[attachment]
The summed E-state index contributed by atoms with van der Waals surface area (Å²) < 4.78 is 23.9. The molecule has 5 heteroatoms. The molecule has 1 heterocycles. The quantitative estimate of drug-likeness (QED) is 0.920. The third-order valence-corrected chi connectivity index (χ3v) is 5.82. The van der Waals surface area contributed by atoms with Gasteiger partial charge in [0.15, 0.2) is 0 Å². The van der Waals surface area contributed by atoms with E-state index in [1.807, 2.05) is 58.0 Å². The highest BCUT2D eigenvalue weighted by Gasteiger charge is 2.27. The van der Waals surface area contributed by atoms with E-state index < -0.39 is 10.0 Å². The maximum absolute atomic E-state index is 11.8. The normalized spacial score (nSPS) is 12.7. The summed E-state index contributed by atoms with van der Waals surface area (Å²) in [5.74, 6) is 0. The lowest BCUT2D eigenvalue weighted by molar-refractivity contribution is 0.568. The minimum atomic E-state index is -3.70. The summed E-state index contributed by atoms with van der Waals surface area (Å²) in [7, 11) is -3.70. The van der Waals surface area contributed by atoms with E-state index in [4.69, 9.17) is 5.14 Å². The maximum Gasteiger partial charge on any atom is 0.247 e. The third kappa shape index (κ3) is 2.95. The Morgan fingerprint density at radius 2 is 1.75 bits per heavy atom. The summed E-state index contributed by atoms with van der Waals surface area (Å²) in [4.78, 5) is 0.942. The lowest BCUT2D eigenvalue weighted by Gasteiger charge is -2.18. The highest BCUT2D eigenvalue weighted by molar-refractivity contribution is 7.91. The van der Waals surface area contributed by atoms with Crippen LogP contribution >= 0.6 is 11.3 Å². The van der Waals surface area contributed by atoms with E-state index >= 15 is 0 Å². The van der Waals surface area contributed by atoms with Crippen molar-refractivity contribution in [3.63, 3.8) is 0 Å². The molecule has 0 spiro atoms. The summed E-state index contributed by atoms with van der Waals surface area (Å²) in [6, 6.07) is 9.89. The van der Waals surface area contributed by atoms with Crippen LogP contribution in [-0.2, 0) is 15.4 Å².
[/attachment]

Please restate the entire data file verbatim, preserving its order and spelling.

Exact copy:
The summed E-state index contributed by atoms with van der Waals surface area (Å²) < 4.78 is 23.9. The molecule has 5 heteroatoms. The molecule has 1 heterocycles. The quantitative estimate of drug-likeness (QED) is 0.920. The third-order valence-corrected chi connectivity index (χ3v) is 5.82. The van der Waals surface area contributed by atoms with Gasteiger partial charge in [0.15, 0.2) is 0 Å². The van der Waals surface area contributed by atoms with E-state index in [1.807, 2.05) is 58.0 Å². The highest BCUT2D eigenvalue weighted by Gasteiger charge is 2.27. The van der Waals surface area contributed by atoms with E-state index < -0.39 is 10.0 Å². The maximum absolute atomic E-state index is 11.8. The normalized spacial score (nSPS) is 12.7. The summed E-state index contributed by atoms with van der Waals surface area (Å²) in [5.74, 6) is 0. The lowest BCUT2D eigenvalue weighted by molar-refractivity contribution is 0.568. The minimum atomic E-state index is -3.70. The summed E-state index contributed by atoms with van der Waals surface area (Å²) in [7, 11) is -3.70. The van der Waals surface area contributed by atoms with E-state index in [4.69, 9.17) is 5.14 Å². The maximum Gasteiger partial charge on any atom is 0.247 e. The third kappa shape index (κ3) is 2.95. The Morgan fingerprint density at radius 2 is 1.75 bits per heavy atom. The summed E-state index contributed by atoms with van der Waals surface area (Å²) in [4.78, 5) is 0.942. The lowest BCUT2D eigenvalue weighted by Gasteiger charge is -2.18. The highest BCUT2D eigenvalue weighted by molar-refractivity contribution is 7.91. The van der Waals surface area contributed by atoms with Crippen LogP contribution >= 0.6 is 11.3 Å². The van der Waals surface area contributed by atoms with E-state index >= 15 is 0 Å². The van der Waals surface area contributed by atoms with Crippen molar-refractivity contribution in [3.63, 3.8) is 0 Å². The molecule has 0 spiro atoms. The summed E-state index contributed by atoms with van der Waals surface area (Å²) in [6, 6.07) is 9.89. The van der Waals surface area contributed by atoms with Crippen LogP contribution in [-0.2, 0) is 15.4 Å².